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First phase of automating inspection of wheels, bearings likely to be completed in 2020: Railways

First phase of automating inspection of wheels, bearings likely to be completed in 2020: Railways

The first phase of automating the process of detecting defects in wheels and bearings of locomotives, coaches and wagons is likely to be completed in 2020, the Railways said on Wednesday The move to shift from manual inspection to machine-assisted automatic identification of defects will help in meeting challenges in providing safe, efficient and economical services, according to the national transporter.

The railways is adopting the Online Monitoring of Rolling Stock (OMRS) system and under this, acoustic bearing detectors, rail bearing acoustic monitors, wheel impact load detectors and wheel condition monitors will be used to detect faults in bearings and wheels of rolling assets, it said in a statement. The term rolling stock in railways refers to locomotives, railroad cars, coaches and wagons.

The first phase of installing 25 OMRS systems at 20 locations is in progress. These locations were identified by a high-level multi-disciplinary committee of the Railway Board, the transporter said. Till now, six OMRS systems have been installed and 10 more will be installed in the ongoing fiscal. The process is likely to be completed in the current calender year 2020, according to the statement.

The first OMRS system was installed at Panipat in November 2017 and a Central Control Room called "National Command Centre" for monitoring OMRS sites was set up at Delhi's Kishanganj in March 2018. "To cope up with present challenges of safe, efficient and economical services, the Indian Railways is moving towards the adoption of automation and instrumentation in its maintenance practices for detecting defects and deficiencies in rolling assets.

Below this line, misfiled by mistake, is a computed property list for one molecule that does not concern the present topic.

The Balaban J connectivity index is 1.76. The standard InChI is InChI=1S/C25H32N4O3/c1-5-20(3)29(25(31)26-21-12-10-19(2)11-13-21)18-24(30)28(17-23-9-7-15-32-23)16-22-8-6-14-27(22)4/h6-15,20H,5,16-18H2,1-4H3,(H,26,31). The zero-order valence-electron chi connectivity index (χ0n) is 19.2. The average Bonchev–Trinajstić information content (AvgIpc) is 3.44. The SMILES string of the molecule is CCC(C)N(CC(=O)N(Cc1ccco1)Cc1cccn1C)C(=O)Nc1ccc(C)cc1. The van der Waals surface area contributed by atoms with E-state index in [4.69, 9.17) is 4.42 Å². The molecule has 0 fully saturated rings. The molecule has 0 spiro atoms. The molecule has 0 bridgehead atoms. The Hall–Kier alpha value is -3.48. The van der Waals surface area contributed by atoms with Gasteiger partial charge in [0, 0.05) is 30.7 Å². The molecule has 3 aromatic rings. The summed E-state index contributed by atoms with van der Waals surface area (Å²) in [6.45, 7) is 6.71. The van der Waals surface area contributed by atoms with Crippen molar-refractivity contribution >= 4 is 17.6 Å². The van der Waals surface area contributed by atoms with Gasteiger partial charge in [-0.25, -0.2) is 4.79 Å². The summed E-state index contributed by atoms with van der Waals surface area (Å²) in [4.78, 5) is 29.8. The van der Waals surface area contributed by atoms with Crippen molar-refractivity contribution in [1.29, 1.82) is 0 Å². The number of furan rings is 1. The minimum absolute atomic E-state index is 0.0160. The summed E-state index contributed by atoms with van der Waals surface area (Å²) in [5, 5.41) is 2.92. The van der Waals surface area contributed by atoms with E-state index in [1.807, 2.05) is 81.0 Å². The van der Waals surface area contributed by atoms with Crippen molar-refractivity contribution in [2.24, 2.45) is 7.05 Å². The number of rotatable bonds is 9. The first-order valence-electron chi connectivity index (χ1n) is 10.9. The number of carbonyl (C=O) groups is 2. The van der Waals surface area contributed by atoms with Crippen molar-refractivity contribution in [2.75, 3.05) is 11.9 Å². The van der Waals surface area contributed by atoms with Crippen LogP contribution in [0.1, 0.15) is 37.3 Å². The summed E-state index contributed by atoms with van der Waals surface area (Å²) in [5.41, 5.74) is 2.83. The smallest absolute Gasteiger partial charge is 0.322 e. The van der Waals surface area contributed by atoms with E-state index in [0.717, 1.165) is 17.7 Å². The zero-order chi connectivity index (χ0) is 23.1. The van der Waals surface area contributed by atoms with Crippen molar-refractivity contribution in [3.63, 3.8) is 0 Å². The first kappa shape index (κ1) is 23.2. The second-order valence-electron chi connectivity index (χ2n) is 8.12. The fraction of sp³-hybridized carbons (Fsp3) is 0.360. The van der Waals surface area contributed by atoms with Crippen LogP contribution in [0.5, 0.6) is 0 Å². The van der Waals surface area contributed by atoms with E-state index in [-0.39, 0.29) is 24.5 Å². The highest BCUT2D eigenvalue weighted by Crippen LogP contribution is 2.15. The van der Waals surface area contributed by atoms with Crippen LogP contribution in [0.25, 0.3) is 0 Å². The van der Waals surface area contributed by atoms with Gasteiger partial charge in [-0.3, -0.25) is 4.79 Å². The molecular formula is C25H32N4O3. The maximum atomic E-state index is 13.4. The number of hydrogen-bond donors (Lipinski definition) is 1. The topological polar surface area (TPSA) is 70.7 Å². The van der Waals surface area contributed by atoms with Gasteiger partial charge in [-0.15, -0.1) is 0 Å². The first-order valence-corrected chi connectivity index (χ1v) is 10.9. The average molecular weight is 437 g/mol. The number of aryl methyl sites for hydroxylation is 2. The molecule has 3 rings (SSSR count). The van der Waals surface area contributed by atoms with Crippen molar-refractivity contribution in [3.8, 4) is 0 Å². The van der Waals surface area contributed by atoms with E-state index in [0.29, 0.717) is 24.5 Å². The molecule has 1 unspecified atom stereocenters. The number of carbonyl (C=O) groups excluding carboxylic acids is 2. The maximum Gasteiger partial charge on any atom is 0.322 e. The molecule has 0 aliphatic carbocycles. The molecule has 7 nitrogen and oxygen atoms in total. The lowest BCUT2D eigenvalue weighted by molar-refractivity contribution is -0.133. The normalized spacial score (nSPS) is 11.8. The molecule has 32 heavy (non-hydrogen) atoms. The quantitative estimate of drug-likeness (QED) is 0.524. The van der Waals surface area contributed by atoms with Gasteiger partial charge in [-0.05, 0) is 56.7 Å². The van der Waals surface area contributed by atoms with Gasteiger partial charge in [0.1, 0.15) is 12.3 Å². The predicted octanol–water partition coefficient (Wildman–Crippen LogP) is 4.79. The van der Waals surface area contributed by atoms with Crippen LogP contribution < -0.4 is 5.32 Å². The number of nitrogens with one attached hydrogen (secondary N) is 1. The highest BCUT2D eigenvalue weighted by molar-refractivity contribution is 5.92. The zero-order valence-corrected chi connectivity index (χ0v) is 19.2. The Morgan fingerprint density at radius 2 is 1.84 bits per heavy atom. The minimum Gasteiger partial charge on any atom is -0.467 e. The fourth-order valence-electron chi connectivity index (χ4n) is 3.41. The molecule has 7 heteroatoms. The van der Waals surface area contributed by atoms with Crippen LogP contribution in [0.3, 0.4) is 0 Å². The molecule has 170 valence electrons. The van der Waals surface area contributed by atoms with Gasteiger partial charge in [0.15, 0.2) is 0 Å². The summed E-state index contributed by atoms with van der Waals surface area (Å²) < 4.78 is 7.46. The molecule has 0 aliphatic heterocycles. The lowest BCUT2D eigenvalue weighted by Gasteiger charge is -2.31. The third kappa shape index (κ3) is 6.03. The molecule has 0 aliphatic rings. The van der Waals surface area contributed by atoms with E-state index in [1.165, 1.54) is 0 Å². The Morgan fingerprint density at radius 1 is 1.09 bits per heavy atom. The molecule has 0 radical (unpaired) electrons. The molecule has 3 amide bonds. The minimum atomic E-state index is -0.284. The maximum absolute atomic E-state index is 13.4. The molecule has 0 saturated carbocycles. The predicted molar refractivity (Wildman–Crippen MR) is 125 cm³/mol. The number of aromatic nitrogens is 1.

"The objective is to achieve machine-assisted automatic identification of defects in rolling stock, well before any catastrophic failure," the railways said. The transporter said automation will lead from "time-based maintenance" to "condition-based predictive maintenance", increasing reliability and availability of rolling assets.

Inspection of rolling stock has largely been manual and personnel carrying it out rely on their judgement, it said, adding that inspections are conducted when locomotives and trains are stationary or moving slowly. Up to June 2019, bearing faults were detected in 33 wagons, six coaches and one locomotive. In seven coaches, the faults were in their wheels.

The railways said it was encouraged by the results from deployment of the OMRS system that detected some critical faults that could have led to accidents. It said it would go ahead with greater adoption of track-side-based maintenance systems with the aim of predictive maintenance.

"Further, moving towards predictive maintenance practices in yards, the railways is envisaging to convert its 'freight examination yards' into technology driven 'Smart Yards' for automatic detection of faults, defects and deficiencies in wagons," the statement said.

(This story has not been edited by Devdiscourse staff and is auto-generated from a syndicated feed.)

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